I’m liking this good-name-thing quite a lot. There is also another tracker for Sabi Sabi named Good Will. “Good Will Hunting!” I say and laugh. The men smile weakly: they’ve heard that one before.
Then we are quiet together as the Land Rover rambles down a sandy road in search of the big five: the lion, the African elephant, the Cape Buffalo, the leopard, and the rhinoceros. I hunt with a Canon.
Goodman is a fine tracker. He carries a long stick to wave the flies away and points at the ground and talks in a low voice with Richard in Afrikaans, a West Germanic language that is like Cape Dutch, French, Maylay, and Portuguese all at once.
Within a half hour, Goody has spotted the footprints of a leopard—tracks we follow. In moments we spy an enormous leopard standing on the limb of a tall tree before us. He looks like a Kipling character from Jungle Book silhouetted against the sky. He jumps down, lean and languid as he moves, and slowly we follow him into the thick of the bush over thorn bushes, small trees, dense thickets, and dry, tall grass.
If our Land Rover had a name, it would be “Good God!”—words I want to exclaim at every bouncy turn as we move deeper into the bush. We fold trees and scraggly, large brush below our wheels and ravish the land with our vehicle. Then, miraculously, the trees pop up again behind us, and we are once more surrounded by the bush and left strangely alone with the leopard. I feel vulnerable and afraid more than once. We can never kid ourselves into thinking this is the zoo or confuse the movements of dangerous elephants with trained circus acts. We are in their territory, and the urgency of such knowledge is sharp, like the fresh pungent scent of a lion’s recent kill—a dead antelope which we pass in bush.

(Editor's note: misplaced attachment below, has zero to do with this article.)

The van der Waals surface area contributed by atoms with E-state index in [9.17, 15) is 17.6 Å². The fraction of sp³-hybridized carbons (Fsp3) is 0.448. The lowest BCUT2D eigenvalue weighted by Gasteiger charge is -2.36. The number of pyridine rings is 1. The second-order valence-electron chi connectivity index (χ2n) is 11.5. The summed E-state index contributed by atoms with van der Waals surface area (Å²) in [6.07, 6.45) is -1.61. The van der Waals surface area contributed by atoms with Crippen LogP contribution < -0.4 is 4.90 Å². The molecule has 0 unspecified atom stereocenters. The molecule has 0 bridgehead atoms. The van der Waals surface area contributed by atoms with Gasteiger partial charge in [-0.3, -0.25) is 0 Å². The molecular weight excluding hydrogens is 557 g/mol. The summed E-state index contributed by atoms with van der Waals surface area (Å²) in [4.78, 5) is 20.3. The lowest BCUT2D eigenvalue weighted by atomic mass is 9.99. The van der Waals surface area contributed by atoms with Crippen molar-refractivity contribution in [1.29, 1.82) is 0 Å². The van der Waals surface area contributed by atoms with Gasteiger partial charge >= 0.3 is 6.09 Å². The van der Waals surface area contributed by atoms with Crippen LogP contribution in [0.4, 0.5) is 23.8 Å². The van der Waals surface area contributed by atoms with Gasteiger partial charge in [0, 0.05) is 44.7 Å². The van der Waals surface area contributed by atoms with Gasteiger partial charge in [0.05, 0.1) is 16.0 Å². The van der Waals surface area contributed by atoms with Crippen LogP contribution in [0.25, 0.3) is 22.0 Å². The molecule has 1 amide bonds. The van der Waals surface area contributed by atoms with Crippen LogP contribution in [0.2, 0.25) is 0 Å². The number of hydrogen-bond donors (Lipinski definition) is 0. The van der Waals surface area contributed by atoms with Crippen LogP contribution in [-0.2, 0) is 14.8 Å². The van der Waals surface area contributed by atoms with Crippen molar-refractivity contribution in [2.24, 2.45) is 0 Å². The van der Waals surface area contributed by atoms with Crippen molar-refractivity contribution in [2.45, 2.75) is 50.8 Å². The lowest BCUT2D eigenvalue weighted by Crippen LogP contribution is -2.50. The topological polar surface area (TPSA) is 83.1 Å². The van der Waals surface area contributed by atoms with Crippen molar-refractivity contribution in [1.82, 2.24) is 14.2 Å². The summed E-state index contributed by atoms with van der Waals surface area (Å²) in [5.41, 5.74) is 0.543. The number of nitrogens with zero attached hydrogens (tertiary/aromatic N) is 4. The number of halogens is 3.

Goodman knows not to take chances. He knows the difference, the fine line, between beauty and danger and is careful not to cross it. One morning a lioness tears at the flesh of a kudu as her five cubs pounce and play only feet from my seat on the side of the open-air Land Rover. Sensing my fear, Richard whispers, “It’s OK. Sit still. Take the photo. She isn’t interested in you.” Sometimes it’s not about me—most times it’s not. The wild, the good, the beautiful remind me.
The days pass quickly here with a simple routine: drive, eat, rest, repeat.
One evening the chef has set up tables with white tablecloths on the airstrip. Beneath the hazy white Milky Way, we dine surrounded by torches and Land Rovers that encircle us like a train of covered wagons, and we drink wine by the light of a full harvest moon. Each afternoon on safari, a guide will spread a napkin over the hood of the Land Rover and lay out snacks like biltong (dried meat), almonds, and dried fruit. Then, as the last sliver of light edges the horizon, we toast the sunset.